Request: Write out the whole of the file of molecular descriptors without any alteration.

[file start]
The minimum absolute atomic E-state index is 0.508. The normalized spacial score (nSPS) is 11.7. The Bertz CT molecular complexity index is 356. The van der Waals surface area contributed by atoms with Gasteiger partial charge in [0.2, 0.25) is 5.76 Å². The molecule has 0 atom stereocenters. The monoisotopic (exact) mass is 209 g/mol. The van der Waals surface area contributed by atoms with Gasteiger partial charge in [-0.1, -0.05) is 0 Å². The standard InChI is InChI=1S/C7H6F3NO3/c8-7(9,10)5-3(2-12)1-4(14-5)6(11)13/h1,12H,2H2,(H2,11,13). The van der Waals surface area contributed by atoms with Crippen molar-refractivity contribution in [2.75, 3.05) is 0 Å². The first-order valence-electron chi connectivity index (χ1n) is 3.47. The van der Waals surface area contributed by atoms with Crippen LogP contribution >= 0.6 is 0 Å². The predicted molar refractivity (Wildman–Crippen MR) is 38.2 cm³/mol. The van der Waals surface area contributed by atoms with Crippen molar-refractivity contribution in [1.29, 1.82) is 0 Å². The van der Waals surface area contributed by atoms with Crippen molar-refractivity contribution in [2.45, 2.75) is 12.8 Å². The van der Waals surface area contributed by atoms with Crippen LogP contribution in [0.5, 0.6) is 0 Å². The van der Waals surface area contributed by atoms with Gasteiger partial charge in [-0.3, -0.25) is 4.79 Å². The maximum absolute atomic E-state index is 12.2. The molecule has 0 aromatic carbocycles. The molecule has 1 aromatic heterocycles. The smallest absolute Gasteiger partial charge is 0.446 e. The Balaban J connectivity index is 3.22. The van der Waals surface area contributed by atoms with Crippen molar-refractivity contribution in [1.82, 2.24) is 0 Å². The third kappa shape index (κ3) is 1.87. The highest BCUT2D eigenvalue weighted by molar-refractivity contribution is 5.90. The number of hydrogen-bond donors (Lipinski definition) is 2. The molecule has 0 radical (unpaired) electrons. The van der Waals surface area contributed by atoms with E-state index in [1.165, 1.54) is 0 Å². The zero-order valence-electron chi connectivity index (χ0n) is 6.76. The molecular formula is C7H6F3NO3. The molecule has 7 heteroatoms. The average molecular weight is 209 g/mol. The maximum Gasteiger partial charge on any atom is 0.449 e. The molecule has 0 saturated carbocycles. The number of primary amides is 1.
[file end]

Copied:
The minimum absolute atomic E-state index is 0.508. The normalized spacial score (nSPS) is 11.7. The Bertz CT molecular complexity index is 356. The van der Waals surface area contributed by atoms with Gasteiger partial charge in [0.2, 0.25) is 5.76 Å². The molecule has 0 atom stereocenters. The monoisotopic (exact) mass is 209 g/mol. The van der Waals surface area contributed by atoms with Gasteiger partial charge in [-0.1, -0.05) is 0 Å². The standard InChI is InChI=1S/C7H6F3NO3/c8-7(9,10)5-3(2-12)1-4(14-5)6(11)13/h1,12H,2H2,(H2,11,13). The van der Waals surface area contributed by atoms with Crippen molar-refractivity contribution in [2.75, 3.05) is 0 Å². The first-order valence-electron chi connectivity index (χ1n) is 3.47. The van der Waals surface area contributed by atoms with Crippen LogP contribution >= 0.6 is 0 Å². The predicted molar refractivity (Wildman–Crippen MR) is 38.2 cm³/mol. The van der Waals surface area contributed by atoms with Crippen molar-refractivity contribution in [1.29, 1.82) is 0 Å². The van der Waals surface area contributed by atoms with Crippen molar-refractivity contribution in [2.45, 2.75) is 12.8 Å². The van der Waals surface area contributed by atoms with Crippen LogP contribution in [0.5, 0.6) is 0 Å². The van der Waals surface area contributed by atoms with Gasteiger partial charge in [-0.3, -0.25) is 4.79 Å². The maximum absolute atomic E-state index is 12.2. The molecule has 0 aromatic carbocycles. The molecule has 1 aromatic heterocycles. The smallest absolute Gasteiger partial charge is 0.446 e. The Balaban J connectivity index is 3.22. The van der Waals surface area contributed by atoms with Crippen molar-refractivity contribution in [1.82, 2.24) is 0 Å². The third kappa shape index (κ3) is 1.87. The highest BCUT2D eigenvalue weighted by molar-refractivity contribution is 5.90. The number of hydrogen-bond donors (Lipinski definition) is 2. The molecule has 0 radical (unpaired) electrons. The van der Waals surface area contributed by atoms with E-state index in [1.165, 1.54) is 0 Å². The zero-order valence-electron chi connectivity index (χ0n) is 6.76. The molecular formula is C7H6F3NO3. The molecule has 7 heteroatoms. The average molecular weight is 209 g/mol. The maximum Gasteiger partial charge on any atom is 0.449 e. The molecule has 0 saturated carbocycles. The number of primary amides is 1.